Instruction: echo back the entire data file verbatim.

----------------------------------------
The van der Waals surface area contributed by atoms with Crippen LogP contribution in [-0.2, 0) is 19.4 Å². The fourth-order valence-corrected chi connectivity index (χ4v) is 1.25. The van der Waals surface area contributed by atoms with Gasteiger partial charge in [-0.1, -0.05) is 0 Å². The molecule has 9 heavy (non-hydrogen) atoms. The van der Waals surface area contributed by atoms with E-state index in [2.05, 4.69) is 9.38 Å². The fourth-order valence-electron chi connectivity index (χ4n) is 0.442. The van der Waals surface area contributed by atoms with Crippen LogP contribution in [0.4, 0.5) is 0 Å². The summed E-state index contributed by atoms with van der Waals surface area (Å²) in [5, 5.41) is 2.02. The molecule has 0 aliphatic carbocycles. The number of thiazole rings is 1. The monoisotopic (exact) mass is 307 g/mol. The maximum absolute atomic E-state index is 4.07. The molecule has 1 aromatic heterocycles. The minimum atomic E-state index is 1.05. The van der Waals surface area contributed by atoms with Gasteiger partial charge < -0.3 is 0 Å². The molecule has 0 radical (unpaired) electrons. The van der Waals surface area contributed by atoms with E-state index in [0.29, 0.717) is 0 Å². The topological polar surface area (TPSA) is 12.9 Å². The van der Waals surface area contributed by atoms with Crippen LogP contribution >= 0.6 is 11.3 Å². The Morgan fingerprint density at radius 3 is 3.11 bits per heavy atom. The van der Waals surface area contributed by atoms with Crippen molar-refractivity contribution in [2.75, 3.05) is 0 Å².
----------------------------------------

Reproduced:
The van der Waals surface area contributed by atoms with Crippen LogP contribution in [-0.2, 0) is 19.4 Å². The fourth-order valence-corrected chi connectivity index (χ4v) is 1.25. The van der Waals surface area contributed by atoms with Gasteiger partial charge in [-0.1, -0.05) is 0 Å². The molecule has 9 heavy (non-hydrogen) atoms. The van der Waals surface area contributed by atoms with E-state index in [2.05, 4.69) is 9.38 Å². The fourth-order valence-electron chi connectivity index (χ4n) is 0.442. The van der Waals surface area contributed by atoms with Crippen LogP contribution in [0.4, 0.5) is 0 Å². The summed E-state index contributed by atoms with van der Waals surface area (Å²) in [5, 5.41) is 2.02. The molecule has 0 aliphatic carbocycles. The number of thiazole rings is 1. The monoisotopic (exact) mass is 307 g/mol. The maximum absolute atomic E-state index is 4.07. The molecule has 1 aromatic heterocycles. The minimum atomic E-state index is 1.05. The van der Waals surface area contributed by atoms with Gasteiger partial charge < -0.3 is 0 Å². The molecule has 0 radical (unpaired) electrons. The van der Waals surface area contributed by atoms with E-state index in [0.29, 0.717) is 0 Å². The topological polar surface area (TPSA) is 12.9 Å². The van der Waals surface area contributed by atoms with Crippen LogP contribution >= 0.6 is 11.3 Å². The Morgan fingerprint density at radius 3 is 3.11 bits per heavy atom. The van der Waals surface area contributed by atoms with Crippen molar-refractivity contribution in [2.75, 3.05) is 0 Å².